Board OKs plans for academy Zoning appeals panel approves variance for private school

'Majestic tall buildings'

95-acre campus to be built on Old Westminster Pike

October 28, 1998|By Sheridan Lyons | Sheridan Lyons,SUN STAFF

A television executive's dream of an elegant private academy in Finksburg cleared a major zoning hurdle yesterday, allowing Dr. Frederick G. Smith to build the red-brick and white-columned Georgian quadrangle he envisions.

Carroll County Board of Zoning Appeals voted unanimously to grant a height variance for buildings on the 95-acre campus in the 2600 block of Old Westminster Pike.

Smith, a 49-year-old dentist and vice president at his family's Sinclair Broadcasting Group Inc. in Baltimore, has a contract to purchase the land to build his Gerstell Academy.

Smith plans a nonprofit, nonreligious day school for 600 or more students from kindergarten through 12th grade, said his attorney, John Wise of Baltimore.

"We intend this to be a very first-rate, a showplace school, with majestic tall buildings that will convey a sense, an aura of leadership," he said.

The style will be similar to the University of Virginia or Western Maryland College.

Architect Timothy H. Sanders Sr., president of Sanders Designs in Timonium, presented sketches of the three-story buildings that would lie in the center of the property, surrounded by athletic fields and green space.

The current zoning -- a mix of residential and conservation -- limits buildings to 35 feet. Smith sought a height variance up to 55 feet to accommodate that architectural vision -- and to get a big enough gymnasium.

The 35-foot limit, Sanders said, would mean "a sprawling campus" of low-lying buildings and a loss of green space.

County Zoning Administrator George L. Beisser approved the request in August, noting in his opinion that current zoning would allow 55 houses to be built with interconnecting roads.

In written comments, county planners supported the school, and no objections were raised from county health and environmental officers, or from Baltimore City, which controls buffer lands adjoining Liberty Reservoir.

But Beisser's decision was appealed by an adjoining landowner, M.E.F. Partnership, including partner Merle Barnes. Barnes was present but did not address the board, relying upon the legal arguments of his attorney, Michael Pate of Towson.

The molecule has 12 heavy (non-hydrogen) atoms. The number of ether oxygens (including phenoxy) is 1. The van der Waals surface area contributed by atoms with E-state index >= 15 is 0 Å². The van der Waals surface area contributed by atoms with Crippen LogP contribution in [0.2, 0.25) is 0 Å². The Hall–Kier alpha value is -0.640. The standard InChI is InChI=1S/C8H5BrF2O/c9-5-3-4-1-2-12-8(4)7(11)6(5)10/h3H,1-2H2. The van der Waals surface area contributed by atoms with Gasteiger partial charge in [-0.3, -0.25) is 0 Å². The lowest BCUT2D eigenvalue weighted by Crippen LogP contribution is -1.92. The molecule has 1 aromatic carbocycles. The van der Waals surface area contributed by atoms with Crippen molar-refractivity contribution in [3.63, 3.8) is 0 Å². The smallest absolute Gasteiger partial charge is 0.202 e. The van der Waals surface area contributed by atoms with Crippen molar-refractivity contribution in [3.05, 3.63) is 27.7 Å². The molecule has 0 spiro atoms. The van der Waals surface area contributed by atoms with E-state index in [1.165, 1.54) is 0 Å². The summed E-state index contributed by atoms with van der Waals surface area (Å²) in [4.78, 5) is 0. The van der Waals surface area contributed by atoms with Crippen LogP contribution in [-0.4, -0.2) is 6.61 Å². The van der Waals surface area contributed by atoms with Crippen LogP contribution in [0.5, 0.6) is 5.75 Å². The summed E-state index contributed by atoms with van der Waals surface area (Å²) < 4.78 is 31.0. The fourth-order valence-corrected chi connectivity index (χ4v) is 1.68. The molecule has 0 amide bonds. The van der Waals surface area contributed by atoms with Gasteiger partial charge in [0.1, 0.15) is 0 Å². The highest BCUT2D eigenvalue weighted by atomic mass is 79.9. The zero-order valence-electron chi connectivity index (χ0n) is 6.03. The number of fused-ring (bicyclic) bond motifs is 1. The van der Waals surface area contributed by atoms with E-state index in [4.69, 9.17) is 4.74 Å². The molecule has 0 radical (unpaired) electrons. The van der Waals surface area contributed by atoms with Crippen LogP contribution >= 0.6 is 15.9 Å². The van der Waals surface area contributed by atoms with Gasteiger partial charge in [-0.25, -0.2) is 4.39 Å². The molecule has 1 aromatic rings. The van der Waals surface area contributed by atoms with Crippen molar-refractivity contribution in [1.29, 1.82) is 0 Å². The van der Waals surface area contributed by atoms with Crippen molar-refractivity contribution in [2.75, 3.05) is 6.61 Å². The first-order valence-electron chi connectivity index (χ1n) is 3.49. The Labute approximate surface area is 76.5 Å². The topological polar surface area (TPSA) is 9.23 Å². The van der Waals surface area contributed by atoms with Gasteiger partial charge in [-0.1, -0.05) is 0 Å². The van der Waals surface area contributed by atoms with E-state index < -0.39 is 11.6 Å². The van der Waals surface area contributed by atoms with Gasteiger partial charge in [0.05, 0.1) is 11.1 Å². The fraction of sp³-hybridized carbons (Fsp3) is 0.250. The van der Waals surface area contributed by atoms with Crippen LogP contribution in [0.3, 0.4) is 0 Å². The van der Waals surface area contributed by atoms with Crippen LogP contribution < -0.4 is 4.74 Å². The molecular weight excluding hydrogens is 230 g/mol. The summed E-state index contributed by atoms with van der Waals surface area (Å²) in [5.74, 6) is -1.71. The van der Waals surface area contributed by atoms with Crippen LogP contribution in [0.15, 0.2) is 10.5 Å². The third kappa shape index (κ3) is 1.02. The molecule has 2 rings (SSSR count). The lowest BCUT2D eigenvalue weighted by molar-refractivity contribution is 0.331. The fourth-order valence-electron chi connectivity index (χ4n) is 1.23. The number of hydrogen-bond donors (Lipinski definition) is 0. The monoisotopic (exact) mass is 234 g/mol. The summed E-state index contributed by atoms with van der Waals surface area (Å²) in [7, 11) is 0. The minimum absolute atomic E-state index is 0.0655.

Wise noted two provisions in the zoning law: first, that the property is unique and obeying the restrictions would be a hardship; and second, that a school should be a permitted use -- and entitled to build up to 120 feet high with additional setback from the road.

Pate said that nothing about the land imposes the kind of hardship contemplated by the zoning law. The architectural style "is an election they have made."

Issues such as water and sewer will be addressed later in the construction process, the appeals board members noted in response to a concern raised by Richard D. Oler of Finksburg.

Oler lives less than a mile from the school site and didn't know about the plans until just before the hearing, he said. He was concerned about how much water the school would draw.

"Mr. Smith is talking about the aesthetics, but not about the major reason that I'm concerned wells," he said.

About a half-dozen neighbors attended in support of the proposed school.

George Klinger, a 27-year resident of adjoining Brown Road, told the board, "I think a school would be good for this area. A few of the other residents here I've talked to have indicated they would like to see a school.

"It would be a shame to see houses," Klinger said.

He told Oler that after more than 100 homes were built in nearby River Downs, the water level in his well didn't drop.

Smith said previously that his idea arose from talking about education with more than 9,000 students ages 6 to 22 as he tended their teeth.

A Boys' Latin School graduate, he sends his three children to McDonogh School and envisions a private school such as McDonogh for Carroll County. Gerstell is a family name, he said.

"I'm doing it all on my own," he said. "I've been thinking about it for eight or nine years.

"I came to the realization that the curriculum they're getting, the emphasis in the curriculum, is not turning out the kind of guy or gal we need to step up in our country."

Pub Date: 10/28/98

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